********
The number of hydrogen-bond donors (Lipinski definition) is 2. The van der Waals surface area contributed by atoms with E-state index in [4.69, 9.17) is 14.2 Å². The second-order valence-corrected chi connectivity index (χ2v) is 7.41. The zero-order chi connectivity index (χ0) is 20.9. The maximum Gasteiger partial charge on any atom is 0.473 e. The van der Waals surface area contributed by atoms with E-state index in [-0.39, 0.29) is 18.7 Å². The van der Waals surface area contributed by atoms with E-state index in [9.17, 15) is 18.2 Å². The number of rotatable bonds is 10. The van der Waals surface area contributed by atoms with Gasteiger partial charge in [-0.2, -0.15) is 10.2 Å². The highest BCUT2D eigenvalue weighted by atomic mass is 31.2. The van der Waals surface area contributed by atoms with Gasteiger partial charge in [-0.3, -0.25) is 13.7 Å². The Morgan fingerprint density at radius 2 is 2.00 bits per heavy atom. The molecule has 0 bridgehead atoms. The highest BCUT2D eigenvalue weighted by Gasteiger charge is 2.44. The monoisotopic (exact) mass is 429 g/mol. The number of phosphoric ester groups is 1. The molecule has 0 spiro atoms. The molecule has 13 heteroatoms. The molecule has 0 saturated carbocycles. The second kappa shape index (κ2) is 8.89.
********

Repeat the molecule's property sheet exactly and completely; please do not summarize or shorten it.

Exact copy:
The number of hydrogen-bond donors (Lipinski definition) is 2. The van der Waals surface area contributed by atoms with E-state index in [4.69, 9.17) is 14.2 Å². The second-order valence-corrected chi connectivity index (χ2v) is 7.41. The zero-order chi connectivity index (χ0) is 20.9. The maximum Gasteiger partial charge on any atom is 0.473 e. The van der Waals surface area contributed by atoms with E-state index in [-0.39, 0.29) is 18.7 Å². The van der Waals surface area contributed by atoms with E-state index in [9.17, 15) is 18.2 Å². The number of rotatable bonds is 10. The van der Waals surface area contributed by atoms with Gasteiger partial charge in [-0.2, -0.15) is 10.2 Å². The highest BCUT2D eigenvalue weighted by atomic mass is 31.2. The van der Waals surface area contributed by atoms with Gasteiger partial charge in [-0.3, -0.25) is 13.7 Å². The Morgan fingerprint density at radius 2 is 2.00 bits per heavy atom. The molecule has 0 bridgehead atoms. The highest BCUT2D eigenvalue weighted by Gasteiger charge is 2.44. The monoisotopic (exact) mass is 429 g/mol. The number of phosphoric ester groups is 1. The molecule has 0 spiro atoms. The molecule has 13 heteroatoms. The molecule has 0 saturated carbocycles. The second kappa shape index (κ2) is 8.89.